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The Aviary is located near the Triple Lime Alley, not far from the Grand Palace.

An elegant park pavilion in the classical style, it was designed by Charles Cameron and constructed in 1782-1784. Its Russian name derives from French Volière, meaning aviary, and initially, this pavilion was designed as an aviary for songbirds: a fashion of the 18th century. To get more of the sunlight in the pavilion, its main facade faces south so the Aviary was constructed at a certain angle in relation to the Triple Lime Alley.

The Aviary comprises three architectural volumes: a central hall and two side rooms, which are united by open galleries with pairs of Doric columns and grillage stretched between them. Grillage was covered by climbing ivy and wild grapes.

One of the galleries was used for entertainment, dances, lunches and dinners, and the other was used as a huge birdcage. By the late 18th century, nightingales, robins, siskins and goldfinches, however, forest birds did not survive in the Aviary and the pavilion became just a pleasant resting place.

Southern and northern facades of the central square hall are decorated by arched two-column porticos and pediments as well as symmetrical stucco rosettes on the walls. A low domed drum rises above. There are four arched windows at the perimeter of the drum, lighting up the room. The hall is separated from the galleries by two Doric columns with the entablature. It was used as a lounge, to where one could retreat from the summer heat, whilst enjoying the fresh air and admiring the flower beds.

It was the Aviary for which Andrey Voronikhin designed the furniture in the early 19th century: sofas and armchairs that were preserved in the Museum fund. In 1807, Voronikhin partially refurbished the side rooms, filling them with the collections of antiques brought by the owners of Pavlovsk from their foreign travel of 1782: marble ash containers, small bronze sculptures, glass and ceramics items.

The Aviary is the center of the regular park Aviary area located around the Aviary pavilion in the Palace area of the Pavlovsk park. A garden games area was created around the pavilion by Cameron during the construction of the Aviary. Two floral orangeries with a garden in between originally were adjacent to the southern side of the Aviary. A clipped shrubbery Maze with a network of green corridors was created in the eastern part for the entertainment of court society. A star-shaped bosquet with swings and skittles was created behind the Maze, ending with a covered trellis gallery. The Aviary area was separated from the Triple Lime Alley by a long bosquet shaped in the form of green arcades. The arcades were cut in the lime trellises. Initially, these alleys held the ancient ash containers. In parallel with them, floral parterres were installed, decorated with marble busts of ancient philosophers and generals.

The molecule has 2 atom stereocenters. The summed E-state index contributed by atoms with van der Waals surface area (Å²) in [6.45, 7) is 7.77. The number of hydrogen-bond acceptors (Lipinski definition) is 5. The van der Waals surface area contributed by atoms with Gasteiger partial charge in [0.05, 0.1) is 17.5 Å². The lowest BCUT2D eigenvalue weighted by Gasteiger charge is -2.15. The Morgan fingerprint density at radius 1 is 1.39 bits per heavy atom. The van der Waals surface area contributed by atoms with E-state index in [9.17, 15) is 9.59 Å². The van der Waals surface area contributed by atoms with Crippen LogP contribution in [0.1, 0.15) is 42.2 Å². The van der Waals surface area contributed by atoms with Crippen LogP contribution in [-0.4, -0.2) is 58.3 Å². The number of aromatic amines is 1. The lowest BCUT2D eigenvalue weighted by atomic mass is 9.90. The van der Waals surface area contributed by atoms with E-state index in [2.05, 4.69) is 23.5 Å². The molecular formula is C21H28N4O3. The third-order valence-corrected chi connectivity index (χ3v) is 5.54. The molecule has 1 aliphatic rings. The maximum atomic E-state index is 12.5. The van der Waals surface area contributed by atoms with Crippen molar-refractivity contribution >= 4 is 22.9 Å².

In 1793, Vincenzo Brenna constructed a wooden Theater in the place of the garden games area.

In the mid-18th century, a shaped pond was dug at the southern facade of the Aviary, replacing the orangeries. A marble statue of bathing Venus was installed at the center and flowering shrubs were planted at its banks, creating a poetic corner in the park.

In the 19th century the dilapidated Theater was demolished and in 1856 the former Cameron garden games area was turned into a gymnastics area with a high pole surrounded by a net. It was the favorite place for sports games for all Pavlovsk children.

In 1914, a Monument to Empress Maria Feodorovna was installed in the Aviary area, in the place where the theater once stood, replaced by the gymnastics area. During the Nazi occupation, the Aviary was somewhat damaged but survived. The Monument to Empress Maria Feodorovna remained in its place and the Wehrmacht officer cemetery was made in front of it.

After the World War II, the Aviary area was recreated using old designs: a bosquet with clipped lime trees, an alley with floral parterres, a green Maze, and the pond with its layout and greenery. In 2005, after the German military officers were exhumed, the area layout around the Monument to Empress Maria Feodorovna was recreated according to the design documents of the 18th century by decorator Henri François Gabriel Viollier.

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